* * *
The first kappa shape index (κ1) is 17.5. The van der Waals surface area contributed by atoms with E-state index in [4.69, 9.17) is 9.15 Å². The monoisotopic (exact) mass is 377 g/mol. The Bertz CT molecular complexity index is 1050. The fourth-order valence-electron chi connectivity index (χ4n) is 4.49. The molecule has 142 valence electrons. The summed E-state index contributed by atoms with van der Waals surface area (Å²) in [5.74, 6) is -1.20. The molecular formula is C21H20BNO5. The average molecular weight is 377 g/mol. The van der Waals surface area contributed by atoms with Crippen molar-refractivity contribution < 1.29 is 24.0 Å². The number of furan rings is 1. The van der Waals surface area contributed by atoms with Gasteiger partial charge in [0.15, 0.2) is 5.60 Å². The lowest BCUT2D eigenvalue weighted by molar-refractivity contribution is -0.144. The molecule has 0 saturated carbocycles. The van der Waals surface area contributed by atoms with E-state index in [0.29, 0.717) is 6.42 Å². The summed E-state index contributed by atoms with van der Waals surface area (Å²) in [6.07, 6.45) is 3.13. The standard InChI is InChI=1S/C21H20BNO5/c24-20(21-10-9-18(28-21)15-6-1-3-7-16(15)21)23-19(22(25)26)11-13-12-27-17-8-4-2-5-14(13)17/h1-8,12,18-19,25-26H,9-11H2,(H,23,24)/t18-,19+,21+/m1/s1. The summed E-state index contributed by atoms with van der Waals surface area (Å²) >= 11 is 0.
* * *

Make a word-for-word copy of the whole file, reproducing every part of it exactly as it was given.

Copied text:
The first kappa shape index (κ1) is 17.5. The van der Waals surface area contributed by atoms with E-state index in [4.69, 9.17) is 9.15 Å². The monoisotopic (exact) mass is 377 g/mol. The Bertz CT molecular complexity index is 1050. The fourth-order valence-electron chi connectivity index (χ4n) is 4.49. The molecule has 142 valence electrons. The summed E-state index contributed by atoms with van der Waals surface area (Å²) in [5.74, 6) is -1.20. The molecular formula is C21H20BNO5. The average molecular weight is 377 g/mol. The van der Waals surface area contributed by atoms with Crippen molar-refractivity contribution < 1.29 is 24.0 Å². The number of furan rings is 1. The van der Waals surface area contributed by atoms with Gasteiger partial charge in [0.15, 0.2) is 5.60 Å². The lowest BCUT2D eigenvalue weighted by molar-refractivity contribution is -0.144. The molecule has 0 saturated carbocycles. The van der Waals surface area contributed by atoms with E-state index in [0.29, 0.717) is 6.42 Å². The summed E-state index contributed by atoms with van der Waals surface area (Å²) in [6.07, 6.45) is 3.13. The standard InChI is InChI=1S/C21H20BNO5/c24-20(21-10-9-18(28-21)15-6-1-3-7-16(15)21)23-19(22(25)26)11-13-12-27-17-8-4-2-5-14(13)17/h1-8,12,18-19,25-26H,9-11H2,(H,23,24)/t18-,19+,21+/m1/s1. The summed E-state index contributed by atoms with van der Waals surface area (Å²) >= 11 is 0.